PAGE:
Faith United Methodist Church
January 8, 2017
Rev. Kristabeth Atwood
Scripture: Matthew 2:1-12, Isaiah 60:1-6
Prayer of Illumination:
May we, like the Magi, have a star to guide us on our journey to find the one who will truly set us free. May we draw closer to you, that the good news of the birth of light and love will transform our lives. Amen.
Sermon: Looking For Our Star
Any Star Wars fans here? I’m sure I saw the original movies when I was a child. In fact, I remember being in the theater, covering my eyes, as Luke pulled the mask off Darth Vader’s head. I was only eight or nine at the time and that qualified as pretty scary. Apart from that, though, I really didn’t know much about the whole Star Wars thing.
That was until this holiday. Ben and Gary wanted to see Rogue 1, so I decided to tag along. And, I have to admit, it was a pretty darn good story. That, and Carrie Fisher’s untimely death, got me curious about the Star Wars phenomenon. Over the next several days we watched the original Star Wars, The Empire Strikes Back, Return of the Jedi and The Force Awakens. Five Star Wars movies in less than a week left me contemplating good verses evil, the power of the Force and the hope found in giving one’s life for something greater than oneself. It’s not surprising that books and articles have been written about the theological themes in Star Wars.
But we’re not here for movie reviews today. We are here to consider the story of another star….not Star Wars, but the star that that led the Magi ~ the Wise Men ~ to Jesus. Entering into Jerusalem, at the tail end of their long journey, the Magi questioned, “Where is the child who has been born king of the Jews? For we observed his star at its rising and have come to pay him homage.” If you think about it, the story of the Magi and their star would make a good movie……
The story begins with a star shining in the sky that no one can explain. This star grabs the attention of some Eastern astrologers, scientists ~ known as Magi ~ who can’t leave well enough alone. They travel a great distance, following the star, only to find themselves in the foreign city of Jerusalem. The plot thickens when they meet Herod, the King, who at first seems very helpful but is harboring ulterior motives.
Things get more complicated when they finally reach their destination ~ Bethlehem. The star stops and, “…they [are] overwhelmed with joy.” What they find, though, is not a King in the traditional sense, but a baby. This might be the plot twist in the story. Upon seeing the little boy, they recognize him for who he really is and give him gifts fit for royalty. Gold. Frankincense. Myrrh. The plot takes one more turn when, before leaving, the Magi are warned in a dream that Herod isn’t such a good guy after all, and they head home by a different route.
Now, we hear that story and we nod our heads and smile because it is part of the Christmas story we have heard forever. But just think of how strange it must have been at the time. Almost as surprising as the Alliance Fleet taking out the Death Star. Mary and Joseph, with their little boy toddling around, suddenly find themselves entertaining camel riding travelers who wear strange clothes and bear strange gifts.
But that’s the point, isn’t it? That’s the point. The Magi weren’t expected because Jesus doesn’t come to meet our expectations. The Magi were just the first in a long line of those unexpectedly touched by the light of Christ. It seems to me that the Magi have something to teach us. How easy would it have been for them to say, “What a pretty star,” and then go on with their business? They gave significant time ~ years perhaps. They stepped outside of their regular lives. And they risked their very safety traveling through foreign lands all because they sensed something amazing was happening ~ something had changed in the world ~ and they wanted to be part of it. That takes guts.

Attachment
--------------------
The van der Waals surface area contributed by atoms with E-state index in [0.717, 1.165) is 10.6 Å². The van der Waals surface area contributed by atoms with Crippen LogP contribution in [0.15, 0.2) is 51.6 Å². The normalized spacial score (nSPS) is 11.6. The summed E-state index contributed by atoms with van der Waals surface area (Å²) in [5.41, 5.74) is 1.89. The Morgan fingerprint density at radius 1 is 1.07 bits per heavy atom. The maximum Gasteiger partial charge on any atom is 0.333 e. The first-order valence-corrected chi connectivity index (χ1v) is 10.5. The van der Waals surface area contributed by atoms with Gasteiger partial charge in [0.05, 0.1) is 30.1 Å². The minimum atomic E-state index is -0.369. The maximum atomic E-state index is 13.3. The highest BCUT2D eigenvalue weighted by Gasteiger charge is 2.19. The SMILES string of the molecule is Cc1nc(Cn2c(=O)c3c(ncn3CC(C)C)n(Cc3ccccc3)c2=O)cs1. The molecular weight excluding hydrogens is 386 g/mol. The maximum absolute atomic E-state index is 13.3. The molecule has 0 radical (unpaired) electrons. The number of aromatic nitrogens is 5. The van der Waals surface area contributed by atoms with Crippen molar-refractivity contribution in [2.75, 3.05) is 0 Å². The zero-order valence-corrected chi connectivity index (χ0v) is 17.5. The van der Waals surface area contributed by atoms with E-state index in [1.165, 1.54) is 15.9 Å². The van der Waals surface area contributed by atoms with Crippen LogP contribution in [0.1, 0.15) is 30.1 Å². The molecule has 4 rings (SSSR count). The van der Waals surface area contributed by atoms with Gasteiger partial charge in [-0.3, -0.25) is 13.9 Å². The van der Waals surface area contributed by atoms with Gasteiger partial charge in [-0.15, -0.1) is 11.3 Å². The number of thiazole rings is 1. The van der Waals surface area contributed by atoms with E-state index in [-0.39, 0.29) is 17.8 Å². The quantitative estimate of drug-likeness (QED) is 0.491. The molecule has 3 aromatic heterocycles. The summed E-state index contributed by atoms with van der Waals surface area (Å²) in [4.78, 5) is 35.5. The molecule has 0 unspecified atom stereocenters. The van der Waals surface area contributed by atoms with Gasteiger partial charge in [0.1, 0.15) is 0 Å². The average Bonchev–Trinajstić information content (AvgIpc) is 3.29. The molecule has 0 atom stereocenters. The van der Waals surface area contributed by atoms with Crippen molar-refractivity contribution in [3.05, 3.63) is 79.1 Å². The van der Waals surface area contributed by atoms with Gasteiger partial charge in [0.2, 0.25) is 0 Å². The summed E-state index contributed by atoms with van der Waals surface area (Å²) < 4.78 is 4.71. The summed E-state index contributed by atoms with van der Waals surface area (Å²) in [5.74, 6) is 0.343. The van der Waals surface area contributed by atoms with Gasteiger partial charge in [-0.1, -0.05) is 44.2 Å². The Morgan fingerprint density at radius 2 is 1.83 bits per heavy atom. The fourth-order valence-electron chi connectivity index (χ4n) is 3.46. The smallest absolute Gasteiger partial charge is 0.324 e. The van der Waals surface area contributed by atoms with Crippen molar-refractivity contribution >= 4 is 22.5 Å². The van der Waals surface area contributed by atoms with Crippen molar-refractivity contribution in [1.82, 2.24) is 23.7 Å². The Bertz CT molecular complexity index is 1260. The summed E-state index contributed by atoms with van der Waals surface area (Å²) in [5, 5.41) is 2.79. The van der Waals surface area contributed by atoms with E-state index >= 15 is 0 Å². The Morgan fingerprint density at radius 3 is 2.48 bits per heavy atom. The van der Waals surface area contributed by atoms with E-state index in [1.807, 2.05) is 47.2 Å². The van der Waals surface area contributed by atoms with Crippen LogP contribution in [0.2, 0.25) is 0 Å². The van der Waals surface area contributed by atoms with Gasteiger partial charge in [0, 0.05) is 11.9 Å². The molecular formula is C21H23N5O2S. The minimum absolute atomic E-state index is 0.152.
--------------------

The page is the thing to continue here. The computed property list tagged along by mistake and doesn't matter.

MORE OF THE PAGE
This Epiphany Season ~ over the next eight weeks ~ we will be considering the question, “Who Are You?” This is a question we spend our whole lives answering, and one we often reconsider at the beginning of a New Year. What is my mission in life? How can I be a better person? Am I truly living my passion? In Star Wars Luke spent the original three movies trying to answer that question. The Magi followed the star that God set before him and were overwhelmed with joy. Perhaps if we follow our star we will move toward our fullest and best life, discover who we are truly called to be and, like the Magi, experience great joy.
Think, for a moment, about what brought you here? What star did God put in your path that brought you here to worship this morning? Maybe you’ve been worshiping here for years, so it was a well know path that you followed. Maybe you are new to this community and took a risk by following your star? And where will your star lead you when you leave this place?
The prophet Isaiah tells us, “Arise, shine, for your light has come…” Your light has come. Over these next weeks how might you follow your light, your star, to find the joy? To become the version of yourself that God calls you to be? To find out who, and whose, you are?
Gary reminds me that I still haven’t seen the three prequels, so I just might have another Star Wars themed sermon in me. You’ve been warned! What I do know for sure, though, is that the Magi weren’t just actors in a movie; they were participants in every sense of the word. And we are not simply viewers of these events either. We are called to take part. As one preacher put it, “…for those who have seen the star, it will not easily fade away.” Look for it. Where is God’s light beckoning you? Follow Your Star.